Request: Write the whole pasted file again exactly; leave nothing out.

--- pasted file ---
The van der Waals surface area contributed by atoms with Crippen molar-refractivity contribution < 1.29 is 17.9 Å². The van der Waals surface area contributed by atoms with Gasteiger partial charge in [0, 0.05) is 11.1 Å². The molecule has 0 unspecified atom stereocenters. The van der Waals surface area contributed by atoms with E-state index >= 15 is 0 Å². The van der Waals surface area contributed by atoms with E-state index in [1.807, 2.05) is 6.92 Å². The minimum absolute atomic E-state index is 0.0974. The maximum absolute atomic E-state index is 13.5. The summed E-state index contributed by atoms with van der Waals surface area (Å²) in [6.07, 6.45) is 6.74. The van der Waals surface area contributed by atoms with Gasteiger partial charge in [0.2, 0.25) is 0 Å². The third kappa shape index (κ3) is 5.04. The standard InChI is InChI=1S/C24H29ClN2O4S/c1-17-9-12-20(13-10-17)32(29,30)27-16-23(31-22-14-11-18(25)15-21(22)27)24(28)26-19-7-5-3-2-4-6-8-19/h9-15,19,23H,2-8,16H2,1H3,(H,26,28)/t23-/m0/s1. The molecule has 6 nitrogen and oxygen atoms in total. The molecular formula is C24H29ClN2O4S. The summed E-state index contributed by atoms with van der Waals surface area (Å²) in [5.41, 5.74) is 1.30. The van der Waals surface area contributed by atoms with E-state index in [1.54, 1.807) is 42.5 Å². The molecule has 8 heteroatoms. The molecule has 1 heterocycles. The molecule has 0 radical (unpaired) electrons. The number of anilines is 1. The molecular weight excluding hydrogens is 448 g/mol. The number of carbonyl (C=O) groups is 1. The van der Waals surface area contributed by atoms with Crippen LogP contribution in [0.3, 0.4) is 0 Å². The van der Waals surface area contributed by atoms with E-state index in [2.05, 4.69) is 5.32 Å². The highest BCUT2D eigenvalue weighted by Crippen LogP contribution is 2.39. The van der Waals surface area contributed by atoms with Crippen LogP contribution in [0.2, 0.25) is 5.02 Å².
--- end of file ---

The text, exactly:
The van der Waals surface area contributed by atoms with Crippen molar-refractivity contribution < 1.29 is 17.9 Å². The van der Waals surface area contributed by atoms with Gasteiger partial charge in [0, 0.05) is 11.1 Å². The molecule has 0 unspecified atom stereocenters. The van der Waals surface area contributed by atoms with E-state index >= 15 is 0 Å². The van der Waals surface area contributed by atoms with E-state index in [1.807, 2.05) is 6.92 Å². The minimum absolute atomic E-state index is 0.0974. The maximum absolute atomic E-state index is 13.5. The summed E-state index contributed by atoms with van der Waals surface area (Å²) in [6.07, 6.45) is 6.74. The van der Waals surface area contributed by atoms with Gasteiger partial charge in [0.2, 0.25) is 0 Å². The third kappa shape index (κ3) is 5.04. The standard InChI is InChI=1S/C24H29ClN2O4S/c1-17-9-12-20(13-10-17)32(29,30)27-16-23(31-22-14-11-18(25)15-21(22)27)24(28)26-19-7-5-3-2-4-6-8-19/h9-15,19,23H,2-8,16H2,1H3,(H,26,28)/t23-/m0/s1. The molecule has 6 nitrogen and oxygen atoms in total. The molecular formula is C24H29ClN2O4S. The summed E-state index contributed by atoms with van der Waals surface area (Å²) in [5.41, 5.74) is 1.30. The van der Waals surface area contributed by atoms with E-state index in [1.54, 1.807) is 42.5 Å². The molecule has 8 heteroatoms. The molecule has 1 heterocycles. The molecule has 0 radical (unpaired) electrons. The number of anilines is 1. The molecular weight excluding hydrogens is 448 g/mol. The number of carbonyl (C=O) groups is 1. The van der Waals surface area contributed by atoms with Crippen LogP contribution in [0.3, 0.4) is 0 Å². The van der Waals surface area contributed by atoms with E-state index in [2.05, 4.69) is 5.32 Å². The highest BCUT2D eigenvalue weighted by Crippen LogP contribution is 2.39. The van der Waals surface area contributed by atoms with Crippen LogP contribution in [0.2, 0.25) is 5.02 Å².